Actress Angelina Jolie

Angelina Jolie and Brad Pitt’s engagement certain to fuel media frenzy

Will and Kate were just the warm-up for the true wedding of the century.

LOS ANGELES — Will and Kate were just the warm-up for the true wedding of the century.

After years of cohabitation, six kids and countless tabloid headlines, Brad Pitt and Angelina Jolie made it official: They plan to make it official.

If you thought the media circus involving the world’s most glamorous couple was on overdrive before, just wait. Now that Brangelina are officially engaged, expect endless speculation about where and when they’ll wed, what they’ll wear, what their kids’ roles will be, and who might get to attend the celebration.

“This is really a state wedding,” said Stephen Galloway, executive editor of features at The Hollywood Reporter. “This is America’s equivalent to Prince William and Kate Middleton.”

He called the Brangelina wedding “the media event of the new century.”

Pitt’s manager confirmed the couple’s engagement Friday after Jolie was spotted wearing a diamond ring on her wedding finger. Jeweler Robert Procop said he spent a year working with Pitt to design the ring.

“The prominent engagement ring is giving the world a warning,” Galloway said. “It says look out, get ready.”

But Bradley Jacobs, a senior editor at Us Weekly, sees things differently. He anticipates the wedding will be a private, even low-key affair.

“I don’t think you’re going to see a bunch of fanfare,” he said. “It’s certainly not going to be a Kim Kardashian-style wedding… It’s going to be very subdued.”

Still, expect massive media coverage either way: “We will not rest until we know when and where and how and who’s going to be there,” Jacobs said.

Entire magazine issues could be devoted to each star’s wedding-day outfits and hairdos.

“Every single designer on the planet will be pursuing Angelina for the dress,” Galloway said.

“It’s literally worth millions of dollars in business.”

Jolie’s wedding dress is a career-making outfit for the winning designer.

Even Pitt’s look leaves room for ample speculation: Long hair or short? Facial scruff or clean shaven? A classic tuxedo? And designed by whom?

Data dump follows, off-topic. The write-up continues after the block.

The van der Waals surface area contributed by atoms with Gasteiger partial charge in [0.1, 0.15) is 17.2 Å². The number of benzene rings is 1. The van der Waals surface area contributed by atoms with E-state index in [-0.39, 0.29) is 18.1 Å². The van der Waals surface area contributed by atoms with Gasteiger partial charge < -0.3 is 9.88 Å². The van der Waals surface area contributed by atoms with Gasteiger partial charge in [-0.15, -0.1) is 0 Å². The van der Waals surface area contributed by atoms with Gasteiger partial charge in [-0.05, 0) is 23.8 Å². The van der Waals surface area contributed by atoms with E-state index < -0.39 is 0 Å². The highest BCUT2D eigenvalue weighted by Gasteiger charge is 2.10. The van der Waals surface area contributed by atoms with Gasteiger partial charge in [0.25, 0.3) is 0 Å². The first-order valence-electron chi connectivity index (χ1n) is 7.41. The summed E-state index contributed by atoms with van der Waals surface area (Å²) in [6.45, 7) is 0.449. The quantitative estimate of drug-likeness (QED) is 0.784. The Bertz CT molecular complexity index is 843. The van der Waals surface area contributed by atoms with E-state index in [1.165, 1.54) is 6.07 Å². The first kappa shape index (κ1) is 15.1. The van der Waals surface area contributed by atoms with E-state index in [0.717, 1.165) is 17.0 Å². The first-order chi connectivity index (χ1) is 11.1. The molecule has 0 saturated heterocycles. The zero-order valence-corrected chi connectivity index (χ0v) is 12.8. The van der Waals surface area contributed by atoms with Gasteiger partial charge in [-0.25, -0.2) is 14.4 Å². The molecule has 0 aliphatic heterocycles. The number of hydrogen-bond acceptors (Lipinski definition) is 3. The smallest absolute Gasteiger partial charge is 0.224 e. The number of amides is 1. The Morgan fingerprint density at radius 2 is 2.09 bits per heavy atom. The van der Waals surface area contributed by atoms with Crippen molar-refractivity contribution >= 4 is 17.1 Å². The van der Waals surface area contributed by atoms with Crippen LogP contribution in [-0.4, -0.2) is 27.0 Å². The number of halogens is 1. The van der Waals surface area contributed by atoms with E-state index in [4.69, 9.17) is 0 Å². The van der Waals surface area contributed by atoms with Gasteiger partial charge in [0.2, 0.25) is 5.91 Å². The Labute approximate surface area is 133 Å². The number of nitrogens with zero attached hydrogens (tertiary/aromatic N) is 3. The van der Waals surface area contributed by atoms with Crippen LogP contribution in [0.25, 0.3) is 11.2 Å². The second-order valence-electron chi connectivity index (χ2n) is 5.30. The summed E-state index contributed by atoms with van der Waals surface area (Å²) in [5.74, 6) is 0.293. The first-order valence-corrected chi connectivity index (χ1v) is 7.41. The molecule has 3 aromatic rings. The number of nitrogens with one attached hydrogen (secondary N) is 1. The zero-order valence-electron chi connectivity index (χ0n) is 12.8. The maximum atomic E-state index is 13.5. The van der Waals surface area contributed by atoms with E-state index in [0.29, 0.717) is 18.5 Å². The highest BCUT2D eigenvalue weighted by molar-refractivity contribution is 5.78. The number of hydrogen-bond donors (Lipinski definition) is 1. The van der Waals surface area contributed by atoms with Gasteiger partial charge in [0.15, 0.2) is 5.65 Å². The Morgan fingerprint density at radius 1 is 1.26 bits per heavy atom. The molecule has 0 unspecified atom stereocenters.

Then there’s the guest list. Who will be the best man and maid of honour? Will Jolie’s father, Jon Voight, attend? Will George Clooney be in the house? Jolie has said she doesn’t have many close friends.

“This is going to be a map of the inner state of their private life,” Galloway said. “This is like Kremlinology. You’ll be able to read all sorts of things into this wedding.”

Unless, of course, the two elope.

The timing of the engagement and the wedding are also fodder for editorial exploration. The couple long maintained that they wouldn’t marry until the right to do so was extended to all Americans, but when Galloway interviewed Pitt for a February cover story, the 48-year-old actor said he didn’t think they’d be able to hold out that long.

“It means so much to my kids, and they ask about it,” Pitt said at the time. “And it means something to me, too, to make that kind of commitment.”

But days later, he backtracked, saying he’d spoken too soon.

“There’s a certain mystery in these contradictory statements made in the weeks leading up to this (engagement news),” Galloway said. “People who’ve been together a long time get married when things are great or when you want to shore up things that are not so great.”

The A-listers have been partners since they began a relationship in 2005 while working on the film “Mr. & Mrs. Smith.”

Already megawatt superstars in their own right, the romantic pairing of Pitt and Jolie instantly made them Hollywood’s most glamorous and photographed couple. The fact that Pitt was still married to Jennifer Anniston when he met Jolie only fueled the tabloid fire; Pitt and Aniston divorced in 2005 after five years of marriage.

Jolie was previously married to Billy Bob Thornton and British actor Jonny Lee Miller.

Regardless of the size of the celebration or where it takes place, the Jolie-Pitt wedding has major economic implications. Journalists from all over the world will swarm to the wedding location; the designers of each nuptial element will see their businesses boom; the rights to the photos and footage will be haggled over by publishers and broadcasters with deep pockets.

Galloway predicts the bidding has already begun.

“A mini-industry in itself will be created as a result,” he said. “The money generated by the wedding in direct fees to them and indirect income to other people will be more than the equivalent of everything the two of them have earned in their career. You’re talking about two empires meeting.”

Some of that revenue will, of course, be in magazine sales.

After the rash of celebrity divorces last year, Brangelina fans “will be happy to see them affirm their relationship and what they mean to each other,” Jacobs said.

And they might be just as eager to read accounts of why the wedding is not to be. Galloway speculates that “between now and whenever the wedding takes place, there will be at least a dozen stories that say it’s off; Brangelina call it quits.”

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